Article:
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April 21, 2022
Famed neuroscientist Andrew Huberman and the ever popular Lex Fridman discussed some key points on how to gain muscle and strength during a recent episode of The Lex Fridman Podcast. For anyone interested in the science behind gaining muscle and strength, this is a must read!
Andrew Huberman Ph.D. is a neuroscientist actively involved in developing tools that are now in use by athletes, U.S. and Canadian militaries, and technology industries to optimize performance in high-stress environments, enhance neural plasticity, mitigate stress, and optimize sleep. When he isn't working, Dr. Huberman uses his "Huberman Lab Podcast" to inform people about science, education, and health & fitness.
Lex Fridman is a Russian-American computer scientist, A.I. researcher, black-belt in jiujitsu and "The Lex Fridman Podcast" host. He often discusses A.I., science, technology, history, philosophy, the nature of intelligence, consciousness, love, and power.
One of the best ways to get a better physique is to make muscle building a top priority. By adding muscle mass, you will increase your lean body mass, add definition to your muscles, and add bulk/size to your frame in all places.
Gaining muscle and strength can seem like a daunting task. So follow these main takeaways from the podcast.
You should avoid ice baths and cold water up to the neck four hours after a training session designed to evoke an adaptation (endurance, hypertrophy, or strength training).
Ice baths immediately after the aforementioned training sessions aren't helpful because the inflammation you experience after exercise is the stimulus your body is trying to adapt to. Cold water immersion reduces inflammation and can "short circuit" your body's ability to adapt. After four hours, your body should be okay to be submerged in cold water, but it would be more beneficial to get in an ice bath before working out.
For people who are more interested in skill development, like athletes in season, post-workout ice baths are just fine. These people aren't interested in gaining muscle, endurance, or hypertrophy, so it is more important to rid their bodies of the inflammation.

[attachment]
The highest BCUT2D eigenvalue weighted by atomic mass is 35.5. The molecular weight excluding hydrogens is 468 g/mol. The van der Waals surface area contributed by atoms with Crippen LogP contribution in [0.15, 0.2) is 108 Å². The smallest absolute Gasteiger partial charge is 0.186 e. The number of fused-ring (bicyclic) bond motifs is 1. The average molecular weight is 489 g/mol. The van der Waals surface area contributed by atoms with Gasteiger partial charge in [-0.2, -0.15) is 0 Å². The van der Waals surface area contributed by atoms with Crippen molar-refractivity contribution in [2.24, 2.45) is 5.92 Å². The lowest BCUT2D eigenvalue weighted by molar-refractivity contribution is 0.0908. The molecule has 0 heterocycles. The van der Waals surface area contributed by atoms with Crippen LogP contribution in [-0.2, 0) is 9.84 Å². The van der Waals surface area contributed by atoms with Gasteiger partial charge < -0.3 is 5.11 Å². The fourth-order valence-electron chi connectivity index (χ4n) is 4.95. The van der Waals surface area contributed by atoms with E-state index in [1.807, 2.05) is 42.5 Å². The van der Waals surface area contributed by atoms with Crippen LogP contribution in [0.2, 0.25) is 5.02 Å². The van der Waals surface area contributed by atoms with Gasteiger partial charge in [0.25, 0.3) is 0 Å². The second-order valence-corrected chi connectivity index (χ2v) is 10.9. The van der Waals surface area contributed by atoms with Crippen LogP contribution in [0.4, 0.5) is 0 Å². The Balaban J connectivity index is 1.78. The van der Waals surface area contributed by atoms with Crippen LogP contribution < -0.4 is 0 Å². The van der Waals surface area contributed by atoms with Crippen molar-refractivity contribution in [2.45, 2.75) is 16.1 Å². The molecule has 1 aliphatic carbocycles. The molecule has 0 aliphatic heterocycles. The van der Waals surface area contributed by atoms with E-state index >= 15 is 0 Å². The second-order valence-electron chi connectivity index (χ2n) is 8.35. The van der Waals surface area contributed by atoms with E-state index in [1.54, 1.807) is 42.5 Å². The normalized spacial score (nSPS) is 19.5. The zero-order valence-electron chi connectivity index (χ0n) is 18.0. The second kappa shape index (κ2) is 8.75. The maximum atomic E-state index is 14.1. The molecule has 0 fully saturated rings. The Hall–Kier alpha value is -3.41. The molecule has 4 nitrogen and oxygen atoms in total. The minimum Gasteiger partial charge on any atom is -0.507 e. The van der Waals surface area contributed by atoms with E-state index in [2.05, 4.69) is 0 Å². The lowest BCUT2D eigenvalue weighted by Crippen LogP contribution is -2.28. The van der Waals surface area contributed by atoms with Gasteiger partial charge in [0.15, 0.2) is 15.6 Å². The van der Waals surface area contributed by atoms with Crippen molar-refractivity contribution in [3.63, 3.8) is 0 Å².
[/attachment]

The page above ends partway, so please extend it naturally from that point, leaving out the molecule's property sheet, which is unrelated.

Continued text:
Heat is better post-workout because you can do it immediately after. The heat helps to dilate the vascular system and get the muscles and ligaments to absorb more nutrients.
When it comes to training for strength, Andrew talks about a unique style of training that consists of 3-5 compound exercises done for 3-5 sets with 3-5 reps per set. Then, take a 3-5 minute break between sets and do this whole training style 3-5 times per week.
This training style may seem like a lot of training for a muscle group since you would probably be squatting at least 3-5 days per week. However, people who are training mostly for strength can do these low rep schemes frequently because most of the adaptation is neural, and since you aren't training to failure most of the time, it results in less soreness.
The same style is applied for hypertrophy, but the rep range can be pretty broad (between 6 and 30 reps), and you do 10+ sets per muscle group per week. You're going until failure to achieve maximum muscle growth.
For endurance training, Andrew says to start by timing yourself running a mile, then walking for the same amount of time. Repeat this process 1-3 times, one day per week. After you finish, add a couple of sets of all-out max heart rate work for 90 seconds each set. By combining these training styles, you will see improvements in strength, hypertrophy, and cardiovascular gains.
If you're interested in learning all the intricacies behind these training tips, check out the original podcast below with Dr. Andrew Huberman and Dr. Andy Galpin.
Lifting weights, eating right, sleeping plenty, and being consistent are the most significant factors for seeing results. We believe the recovery tips and style of training in this clip can help individuals push themselves past their limits and see new muscle gains.
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